Nicholas had not looked so hard at another man’s head since the bald prisoner at the Newgate gaol delivery blazoning his six inch scar. Even John Constantyn’s had not held his attention once he was sure it had dropped. In this world it was difficult to look at another person. More than a glance and he would feel your eyes and turn his own in accusation. Now Nicholas looked at the head of John Philipot because it was white. It was white as an eye without the iris, egg without a yoke. Whiskers stopped the jaw from falling, nose and cheekbones kept up the shroud of skin. John’s nose was long and sharp – might it be made of iron rather than bone? – and his cheeks were broad as if smuggled from the east.
John had invited everyone to Cornhill for Shrove Tuesday. But now that the day had arrived the company that came with it looked too much for him to manage. Nicholas sat with him in a corner of the hall, perhaps to stop others from crowding him.
‘What do you think of these Stodeye women?’ he said into the emptiness. ‘Did old John make them difficult on purpose?’
‘Margaret is a jewel,’ said John. ‘But she is not always as full of sense as a woman should be.’
‘Idonia is sensible but she is also difficult. Even when she says nothing I can tell she disagrees. I think that is often worse than when she argues.’
‘Does she really?’ tested John in a mild voice.
‘I think you can accept my knowledge of the subject.’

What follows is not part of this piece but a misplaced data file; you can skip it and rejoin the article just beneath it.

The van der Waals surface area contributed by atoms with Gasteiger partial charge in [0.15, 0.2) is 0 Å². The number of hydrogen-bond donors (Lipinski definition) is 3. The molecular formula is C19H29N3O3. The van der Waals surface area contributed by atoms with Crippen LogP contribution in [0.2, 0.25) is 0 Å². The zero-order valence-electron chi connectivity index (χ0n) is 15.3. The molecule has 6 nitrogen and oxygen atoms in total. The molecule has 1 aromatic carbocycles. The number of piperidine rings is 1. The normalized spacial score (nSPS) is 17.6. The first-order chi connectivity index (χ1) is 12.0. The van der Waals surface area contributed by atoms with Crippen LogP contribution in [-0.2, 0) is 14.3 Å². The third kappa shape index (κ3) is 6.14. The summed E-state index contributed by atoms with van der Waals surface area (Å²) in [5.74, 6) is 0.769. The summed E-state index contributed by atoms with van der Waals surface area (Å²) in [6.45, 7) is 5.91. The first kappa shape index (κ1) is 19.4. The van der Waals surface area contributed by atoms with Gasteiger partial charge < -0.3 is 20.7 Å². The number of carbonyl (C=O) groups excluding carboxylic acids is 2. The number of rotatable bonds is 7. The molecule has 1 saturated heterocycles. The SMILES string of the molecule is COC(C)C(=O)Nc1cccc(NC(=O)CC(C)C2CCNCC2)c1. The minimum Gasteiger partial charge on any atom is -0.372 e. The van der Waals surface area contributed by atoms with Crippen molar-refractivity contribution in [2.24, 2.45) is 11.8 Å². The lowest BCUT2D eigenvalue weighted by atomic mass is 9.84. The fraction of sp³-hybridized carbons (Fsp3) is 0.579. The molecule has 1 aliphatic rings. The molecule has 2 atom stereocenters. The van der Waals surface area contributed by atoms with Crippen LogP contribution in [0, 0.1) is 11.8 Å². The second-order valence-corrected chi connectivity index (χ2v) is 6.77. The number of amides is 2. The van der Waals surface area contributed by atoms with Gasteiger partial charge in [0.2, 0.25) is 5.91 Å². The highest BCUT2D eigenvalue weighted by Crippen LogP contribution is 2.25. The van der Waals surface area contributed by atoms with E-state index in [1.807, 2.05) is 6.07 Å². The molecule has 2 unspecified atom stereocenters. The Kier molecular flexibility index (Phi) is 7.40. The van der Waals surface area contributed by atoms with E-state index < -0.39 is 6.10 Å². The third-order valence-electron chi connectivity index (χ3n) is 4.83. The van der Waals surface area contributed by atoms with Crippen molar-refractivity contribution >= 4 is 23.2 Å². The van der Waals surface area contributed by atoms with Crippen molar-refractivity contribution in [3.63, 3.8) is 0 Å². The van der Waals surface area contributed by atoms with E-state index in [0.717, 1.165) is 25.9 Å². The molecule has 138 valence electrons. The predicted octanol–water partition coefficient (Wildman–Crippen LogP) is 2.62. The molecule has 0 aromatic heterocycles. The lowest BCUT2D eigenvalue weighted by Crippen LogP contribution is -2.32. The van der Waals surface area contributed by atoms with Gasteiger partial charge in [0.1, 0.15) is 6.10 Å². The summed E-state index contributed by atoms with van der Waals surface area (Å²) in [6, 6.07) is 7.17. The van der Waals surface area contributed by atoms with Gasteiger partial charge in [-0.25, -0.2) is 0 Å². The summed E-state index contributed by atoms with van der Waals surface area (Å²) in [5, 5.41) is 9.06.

‘Like a wife should?’
They both laughed as if the matter could be tossed away like sawdust or chaff. But after another pale silence John resumed: ‘I have had one wife more than you. I think that gives me a wider view. If we marry them for their sense they may not always agree with us. If we marry them for their beauty they may not have sense. No woman has all the qualities we would like but in fact the reason we marry them is…’
‘…for their money. And we get whatever comes with it.’
‘There are other ways of choosing a wife. For a poor man it may happen in a haystack or an alley where darkness may assist.’
‘You mean the smell and the shape of a woman will be all that is required.’
‘There is something else.’
‘Other than money and lust?’
John laughed and left the present: ‘I remember when I first spoke to her. I sat down with her and she looked up through her fringe. Her eyes were luminous and her skin was pink. She was scared but she smiled and I felt that I was full of joy.’
‘Love? You married Margaret for love?’
‘No, not Margaret. Johanna.’
How different was love from lust? Did one lead to the other? Did they have any similarity? Could they be separated? The great stories of chivalry required that a knight commit reckless deeds for a love that was never fulfilled. Was that separation of love and lust or was it merely lust frustrated? Kings were wed for every reason but love. Some degree of lust was imagined, since the production of an heir was a recognised purpose of the match. But Richard was brimming over with love for his scrawny queen Anne. And no sign yet of any issue. Of the two states it was love that was difficult to explain. Lust was more responsive to examination. Its manifestations and its consequences were easy to recount, although not always easy to bear.